Horton Newsom

PTYS/LPL Graduate Students

Horton Newsom

PTYS Alumnus

Ph.D. Geosciences, 1982, The University of Arizona

LPL alumnus Dr. Horton Newsom passed away on April 19, 2024. 

Horton earned his Ph.D. in Geosciences at UArizona in 1982 with a dissertation titled The Experimental Partitioning Behavior of Tungsten and Phosphorus: Implications for the Composition and Formation of the Earth, Moon and Eucrite Parent Body. His dissertation committee was chaired by LPL Professor Michael J. Drake and included then LPL head and director Laurel Wilkening as a member. 

Dr. Newsom worked as a senior research scientist and research professor within the Institute of Meteoritics and Department of Earth and Planetary Sciences at the University of New Mexico. He was a geologist and geochemist with expertise in the origin and composition of the Earth and Moon, and the study of terrestrial impact craters around the world and their hydrothermal systems. He studied surface processes on Mars including impact craters, sedimentary deposits, and phyllosilicate (clay) bearing terrains. His research also included the origin and chemistry of Martian surficial materials using data from the Mars Odyssey Gamma Ray spectrometer experiment.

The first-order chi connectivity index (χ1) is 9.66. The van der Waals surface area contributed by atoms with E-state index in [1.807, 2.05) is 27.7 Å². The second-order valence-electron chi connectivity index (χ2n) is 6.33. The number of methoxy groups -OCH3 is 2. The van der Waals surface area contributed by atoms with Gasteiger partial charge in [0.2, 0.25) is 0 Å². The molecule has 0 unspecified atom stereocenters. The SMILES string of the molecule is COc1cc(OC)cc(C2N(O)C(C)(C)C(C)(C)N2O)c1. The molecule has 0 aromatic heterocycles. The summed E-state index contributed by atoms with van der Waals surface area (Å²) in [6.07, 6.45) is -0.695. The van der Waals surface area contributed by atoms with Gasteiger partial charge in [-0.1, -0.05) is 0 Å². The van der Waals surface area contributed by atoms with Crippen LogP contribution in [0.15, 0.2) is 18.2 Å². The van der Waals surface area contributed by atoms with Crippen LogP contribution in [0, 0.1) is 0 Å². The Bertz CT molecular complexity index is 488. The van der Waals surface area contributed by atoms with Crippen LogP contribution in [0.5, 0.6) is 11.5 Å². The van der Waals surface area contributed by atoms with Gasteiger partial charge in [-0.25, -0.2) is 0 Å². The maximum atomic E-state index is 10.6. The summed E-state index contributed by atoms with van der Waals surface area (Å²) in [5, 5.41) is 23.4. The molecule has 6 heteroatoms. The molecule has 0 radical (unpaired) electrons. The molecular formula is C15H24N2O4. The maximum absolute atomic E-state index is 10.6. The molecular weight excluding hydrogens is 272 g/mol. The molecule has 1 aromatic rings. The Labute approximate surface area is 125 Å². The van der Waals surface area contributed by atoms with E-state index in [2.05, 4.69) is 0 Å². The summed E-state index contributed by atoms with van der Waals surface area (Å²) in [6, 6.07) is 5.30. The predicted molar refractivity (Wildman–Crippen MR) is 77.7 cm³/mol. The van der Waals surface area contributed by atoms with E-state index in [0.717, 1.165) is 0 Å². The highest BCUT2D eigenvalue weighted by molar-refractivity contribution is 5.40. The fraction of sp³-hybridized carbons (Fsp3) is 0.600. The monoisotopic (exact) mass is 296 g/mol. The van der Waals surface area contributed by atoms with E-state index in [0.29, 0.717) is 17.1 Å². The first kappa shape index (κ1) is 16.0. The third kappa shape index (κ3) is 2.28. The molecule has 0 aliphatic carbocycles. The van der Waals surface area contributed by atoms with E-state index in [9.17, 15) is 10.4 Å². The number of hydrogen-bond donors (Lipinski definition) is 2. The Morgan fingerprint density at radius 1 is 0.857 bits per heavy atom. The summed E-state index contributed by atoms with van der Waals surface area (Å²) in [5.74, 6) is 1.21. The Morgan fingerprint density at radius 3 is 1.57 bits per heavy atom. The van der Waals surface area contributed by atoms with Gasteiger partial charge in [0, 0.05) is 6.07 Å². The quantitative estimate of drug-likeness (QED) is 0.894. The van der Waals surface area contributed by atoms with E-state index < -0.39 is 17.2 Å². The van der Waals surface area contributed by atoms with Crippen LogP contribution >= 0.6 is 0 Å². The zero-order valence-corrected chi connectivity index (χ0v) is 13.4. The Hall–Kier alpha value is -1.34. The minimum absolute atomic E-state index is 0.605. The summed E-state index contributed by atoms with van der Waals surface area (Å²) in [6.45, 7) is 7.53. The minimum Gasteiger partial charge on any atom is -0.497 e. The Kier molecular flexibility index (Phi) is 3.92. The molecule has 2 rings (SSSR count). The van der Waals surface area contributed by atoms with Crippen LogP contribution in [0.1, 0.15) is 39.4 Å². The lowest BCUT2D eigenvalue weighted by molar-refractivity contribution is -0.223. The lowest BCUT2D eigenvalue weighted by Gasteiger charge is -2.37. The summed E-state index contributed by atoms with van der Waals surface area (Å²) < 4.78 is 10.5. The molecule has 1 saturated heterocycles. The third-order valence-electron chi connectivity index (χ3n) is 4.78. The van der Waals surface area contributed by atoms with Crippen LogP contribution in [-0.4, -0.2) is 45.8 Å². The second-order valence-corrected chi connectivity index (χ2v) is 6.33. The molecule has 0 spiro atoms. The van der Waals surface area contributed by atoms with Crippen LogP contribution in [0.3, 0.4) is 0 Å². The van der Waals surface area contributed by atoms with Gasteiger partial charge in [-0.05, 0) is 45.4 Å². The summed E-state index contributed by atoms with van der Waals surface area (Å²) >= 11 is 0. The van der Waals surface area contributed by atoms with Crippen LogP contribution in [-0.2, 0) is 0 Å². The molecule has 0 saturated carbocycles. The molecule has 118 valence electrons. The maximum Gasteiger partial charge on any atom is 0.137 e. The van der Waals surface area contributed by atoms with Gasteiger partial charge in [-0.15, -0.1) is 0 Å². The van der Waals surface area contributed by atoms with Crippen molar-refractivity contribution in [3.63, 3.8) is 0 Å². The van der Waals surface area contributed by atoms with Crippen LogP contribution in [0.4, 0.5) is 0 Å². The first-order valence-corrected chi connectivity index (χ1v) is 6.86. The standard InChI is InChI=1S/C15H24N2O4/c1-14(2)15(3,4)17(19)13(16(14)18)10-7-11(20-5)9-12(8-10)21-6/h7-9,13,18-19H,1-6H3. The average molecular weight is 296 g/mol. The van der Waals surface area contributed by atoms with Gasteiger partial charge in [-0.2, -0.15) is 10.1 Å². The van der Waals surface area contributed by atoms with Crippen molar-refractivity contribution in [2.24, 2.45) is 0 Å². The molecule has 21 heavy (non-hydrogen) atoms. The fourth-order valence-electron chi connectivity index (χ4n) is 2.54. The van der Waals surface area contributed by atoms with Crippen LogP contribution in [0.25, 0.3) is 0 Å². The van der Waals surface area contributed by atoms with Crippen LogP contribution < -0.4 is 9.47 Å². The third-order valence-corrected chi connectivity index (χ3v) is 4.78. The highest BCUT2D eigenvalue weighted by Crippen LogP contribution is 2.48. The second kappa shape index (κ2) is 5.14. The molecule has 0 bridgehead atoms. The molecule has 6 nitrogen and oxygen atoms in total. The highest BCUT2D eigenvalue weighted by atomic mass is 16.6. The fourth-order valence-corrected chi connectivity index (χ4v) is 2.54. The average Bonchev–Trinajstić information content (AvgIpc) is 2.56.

Horton was engaged with landing site selection for several Mars missions, including the Mars Exploration Rover (MER), Mars Science Laboratory (MSL), and future human landing sites. He was a co-investigator and science team member on the ChemCam Laser Induced Breakdown Spectroscopy (LIBS) instrument on the MSL Curiosity Rover, and was engaged with planning its science observations. Dr. Newsom was also a dedicated educator who mentored undergraduate and graduate students as well as postdoctoral scholars. He was active in NASA-funded educational outreach to K-12 teachers, and to local middle school and high school students, and Native American colleges.

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